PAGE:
The Securities and Exchange Commission through court has secured suspension of AriseBank ICO. At the time of filing the complaint, the startup attracted $600 million in investments. According to investigators, Rice deceived hundreds of investors for $4 million. Last March, he confessed.
“Even as he touted AriseBank’s nonexistent benefits in press releases and online, Mr. Rice quietly converted investor funds for his own personal use, spending the money on hotels, food, clothing, a family law attorney, and even a guardian ad litem,” the state prosecutor said.
Modern Tech. Get out quickly
Modern Tech crypto startup with Vietnamese residence disappeared, grabbing $660 million of defrauded 32 thousand investors. Before that, the company conducted an ICO for iFan and Pincoin tokens. Ifan project was positioned as a social network for communication between celebrities and their fans. For tokens offered to buy music and tickets for confer. Pincoin was promoted as an “investment opportunity” for those who want to receive 40% of guaranteed monthly profit.
As always, investors were promised that the price of tokens would soar soon. In addition, Modern Tech offered 8% commission for each new customer.
However, instead of producing the promised benefits, the company, when paying a commission, replaced real money with tokens. The cost of investment grew in front of investors, but it was impossible to make profit.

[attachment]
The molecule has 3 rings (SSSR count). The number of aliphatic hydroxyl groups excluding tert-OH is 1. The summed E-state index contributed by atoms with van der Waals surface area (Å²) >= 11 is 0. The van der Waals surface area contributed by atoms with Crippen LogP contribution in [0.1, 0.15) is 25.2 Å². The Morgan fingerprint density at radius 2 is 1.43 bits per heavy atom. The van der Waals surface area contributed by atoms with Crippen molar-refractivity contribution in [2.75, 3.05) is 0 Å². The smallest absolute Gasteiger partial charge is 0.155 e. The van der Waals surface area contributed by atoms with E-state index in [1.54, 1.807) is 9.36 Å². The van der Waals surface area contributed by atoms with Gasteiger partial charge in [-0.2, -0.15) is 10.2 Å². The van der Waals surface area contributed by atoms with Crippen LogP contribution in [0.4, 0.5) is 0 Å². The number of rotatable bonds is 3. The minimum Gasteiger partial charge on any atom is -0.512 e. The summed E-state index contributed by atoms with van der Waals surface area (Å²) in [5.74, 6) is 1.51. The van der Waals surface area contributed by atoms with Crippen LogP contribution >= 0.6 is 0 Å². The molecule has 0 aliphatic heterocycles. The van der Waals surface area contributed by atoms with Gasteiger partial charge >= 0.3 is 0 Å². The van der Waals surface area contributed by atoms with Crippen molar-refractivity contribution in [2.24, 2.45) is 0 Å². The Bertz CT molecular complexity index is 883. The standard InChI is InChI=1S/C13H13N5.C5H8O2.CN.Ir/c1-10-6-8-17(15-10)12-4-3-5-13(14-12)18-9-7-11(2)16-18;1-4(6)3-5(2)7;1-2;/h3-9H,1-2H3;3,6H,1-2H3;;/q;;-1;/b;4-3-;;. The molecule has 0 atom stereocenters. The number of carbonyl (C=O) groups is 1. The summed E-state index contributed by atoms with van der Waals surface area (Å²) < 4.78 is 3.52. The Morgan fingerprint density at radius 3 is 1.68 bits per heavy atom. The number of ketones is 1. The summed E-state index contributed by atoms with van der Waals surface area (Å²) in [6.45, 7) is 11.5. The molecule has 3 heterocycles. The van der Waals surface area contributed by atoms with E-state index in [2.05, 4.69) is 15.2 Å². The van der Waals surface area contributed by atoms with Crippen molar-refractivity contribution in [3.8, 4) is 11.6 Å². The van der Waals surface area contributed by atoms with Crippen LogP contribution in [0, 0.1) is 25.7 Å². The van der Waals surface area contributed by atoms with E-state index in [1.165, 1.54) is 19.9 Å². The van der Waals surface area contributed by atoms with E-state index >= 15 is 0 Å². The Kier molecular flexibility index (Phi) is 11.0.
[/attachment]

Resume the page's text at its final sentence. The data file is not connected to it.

When the fraud was revealed and investors came to picket the Modern Tech office in Ho Chi Minh City, it turned out that the company had moved out a month earlier. All company offices are currently closed, none of the depositors returned the lost money.
According to The Wall Street Journal, in 2019 scammers stole at least $4.3 billion from investors in cryptocurrencies and blockchain. For comparison, a total of $3 billion was stolen in the previous two years. Increasingly clever schemes provide the numbers. If in 2017 the most popular were dubious ICOs, and in 2018 – cyberattacks, financial pyramids were formerly the most prevalent. The gold rush around the crypto makes investors particularly vulnerable to promises of quick wealth. Rice, King and the rest of Mr. Leo did not miss the opportunity to take advantage of this.